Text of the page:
A pop-up had been in their minds since they began cooking together back in ‘15, and the opportunity to step on the scene at COOK – whose penchant for hosting kickass popups is well-known among Twin Cities diners – was a welcome one indeed.
“We promoted for like a month,” says Phothisanh. “We talked to everybody. We were hitting people up on social media. We were hungry. We were trying to really get it. We’re still like that. You’ve seriously got to have that edge.”
And at COOK, they really got it. Phothisanh recalls being tickets deep, cranking food out alongside Boualaphanh and thinking “We’re in the weeds now.”
If their most recent Wing Wednesday is any indication, they’re still tickets deep. They served Khaopoon that night with ground chicken and quail eggs. You could’ve had it “jungle style,” too, with blood cubes and chicken feet added. When I was in line for wings, I saw a server hustle past me with four bowls on a tray and thought, “I should get some of that.”
Then I thought, “I’ll wait,” and you should never wait: two hours after they’d opened up shop, and maybe five minutes before I went back to the ordering station, the Khaopoon was completely sold out.
CONNECTIONS TO FAMILY AND COMMUNITY
Phothisanh and Boualaphanh first met about 10 years ago, and have been cooking together since 2015. Phothisanh grew up in Minneapolis; Boualaphanh is from Maple Grove. They have a two-year-old daughter now and, while Boualaphanh called the work-family balance “like having 10 jobs,” she says they wouldn’t have it any other way.
When I took a Soul Lao business card after first meeting them, I recognized Eric’s last name right away – his aunt, Seng Phothisanh, owns the popular Puffy Cream Donuts in Eagan. I had interviewed Seng for another story just a few days beforehand. Turns out, it was at Seng’s house where Eric began learning to cook from his grandmother. He helped Seng out at the shop for a while, he says, and credits her as a tremendous help while he and Boualaphanh were starting Soul Lao.
“She’s one of the great people I’ve got in my corner,” he says. “I feel like, having her enthusiasm with business … she has a knack for it. Whether she knows it or not, she helped me sharpen the tools to achieve this.”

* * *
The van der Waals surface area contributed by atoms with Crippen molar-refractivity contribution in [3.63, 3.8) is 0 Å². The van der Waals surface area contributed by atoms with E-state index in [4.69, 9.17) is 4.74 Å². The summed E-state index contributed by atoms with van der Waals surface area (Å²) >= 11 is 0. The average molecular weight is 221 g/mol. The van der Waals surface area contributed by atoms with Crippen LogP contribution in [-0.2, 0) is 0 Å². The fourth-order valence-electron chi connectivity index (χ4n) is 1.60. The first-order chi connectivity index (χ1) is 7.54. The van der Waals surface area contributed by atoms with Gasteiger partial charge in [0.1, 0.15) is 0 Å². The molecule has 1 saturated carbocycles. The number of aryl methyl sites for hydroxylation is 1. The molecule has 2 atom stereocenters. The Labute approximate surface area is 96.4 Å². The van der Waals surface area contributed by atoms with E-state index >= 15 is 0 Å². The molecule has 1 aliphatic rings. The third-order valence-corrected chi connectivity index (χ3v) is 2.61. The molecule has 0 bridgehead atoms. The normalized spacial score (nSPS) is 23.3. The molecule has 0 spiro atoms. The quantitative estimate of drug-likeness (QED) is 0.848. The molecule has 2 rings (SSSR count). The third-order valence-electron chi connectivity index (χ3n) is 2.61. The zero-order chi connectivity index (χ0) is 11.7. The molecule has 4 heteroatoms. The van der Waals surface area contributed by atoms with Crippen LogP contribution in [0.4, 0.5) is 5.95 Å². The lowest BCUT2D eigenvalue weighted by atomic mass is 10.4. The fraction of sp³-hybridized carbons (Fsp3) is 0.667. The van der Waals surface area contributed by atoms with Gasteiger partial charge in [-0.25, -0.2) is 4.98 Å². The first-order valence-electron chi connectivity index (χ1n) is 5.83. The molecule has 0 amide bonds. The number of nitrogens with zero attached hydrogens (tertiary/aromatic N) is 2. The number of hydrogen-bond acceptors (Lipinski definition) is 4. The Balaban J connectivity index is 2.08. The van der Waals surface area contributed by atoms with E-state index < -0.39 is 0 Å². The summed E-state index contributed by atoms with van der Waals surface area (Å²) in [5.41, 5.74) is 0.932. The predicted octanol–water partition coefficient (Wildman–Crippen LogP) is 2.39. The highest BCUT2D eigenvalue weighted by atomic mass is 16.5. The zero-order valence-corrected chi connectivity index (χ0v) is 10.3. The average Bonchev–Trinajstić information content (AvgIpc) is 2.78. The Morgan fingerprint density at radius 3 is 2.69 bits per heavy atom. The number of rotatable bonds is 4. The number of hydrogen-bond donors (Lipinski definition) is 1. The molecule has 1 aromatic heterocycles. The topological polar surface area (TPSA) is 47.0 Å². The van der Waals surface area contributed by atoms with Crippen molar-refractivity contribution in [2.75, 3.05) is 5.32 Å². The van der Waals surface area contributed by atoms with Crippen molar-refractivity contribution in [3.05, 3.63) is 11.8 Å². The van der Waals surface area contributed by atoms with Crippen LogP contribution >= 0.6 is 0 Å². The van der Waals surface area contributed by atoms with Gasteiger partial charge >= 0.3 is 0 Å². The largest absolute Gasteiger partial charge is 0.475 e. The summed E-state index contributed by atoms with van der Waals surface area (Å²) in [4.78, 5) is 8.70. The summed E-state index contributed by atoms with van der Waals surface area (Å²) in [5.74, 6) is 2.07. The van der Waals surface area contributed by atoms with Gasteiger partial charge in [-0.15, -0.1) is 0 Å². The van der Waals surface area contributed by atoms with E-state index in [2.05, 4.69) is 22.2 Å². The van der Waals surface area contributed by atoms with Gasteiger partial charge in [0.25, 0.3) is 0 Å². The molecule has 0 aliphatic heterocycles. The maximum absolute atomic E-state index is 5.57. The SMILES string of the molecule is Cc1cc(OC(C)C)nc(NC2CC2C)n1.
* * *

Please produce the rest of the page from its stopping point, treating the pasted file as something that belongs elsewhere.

After living on the west coast for a while and helping Phothisanh’s father open a Thai restaurant, Phothisanh and Boualaphanh sought higher culinary learning while visiting Thailand and Laos in 2015. On their website, they point to a visit to Luang Prabang, Laos, as a turning point in their journey and a leading factor in their decision to focus on Lao food when they returned to Minnesota.
That focus was also a driving factor in their decision to go mobile rather than brick-and-mortar, says Boualaphanh. Flexibility did, too. On wheels, they’re able to continue their pop-ups and cultivate relationships like the one they’ve built with BlackStack.
That relationship goes much deeper than a $10 pint-and-wings double-up. It’s blossomed to the point where BlackStack brewed a beer inspired by Soul Lao, and IPA called Soul Lao’d. It’s made with lemongrass, lime leaves, and chilis. The flavors are bold and well-balanced; the drink ends with a spicy kick, but it’s much more “Ooh” than “Aaaaah!”
“It took conversations like this!” says Phothisanh when I asked about how that relationship evolved. A mutual focus on quality ingredients and a commitment to avoid taking shortcuts, he says, made them an easy match.
“Don’t think about trying to make it stretch for the dollar,” he says. “That’s our perspective, and BlackStack moves just like that. We fed off each other’s energy.”
The Soul Lao team will be busy at BlackStack over the next couple of weeks. In addition to their Wing Wednesday efforts, they’re part of an all-star cast assembling a menu for the NCAA men’s basketball championship April 8. More information can be found on the event’s Facebook page.
Five days later, Soul Lao will be teaming up with the crew from Killa Crawfish for a Lao New Year celebration. More information about this event can also be found via Facebook. You can keep up with Soul Lao via their website.
Minor clean-up edits were made shortly after this article’s publication.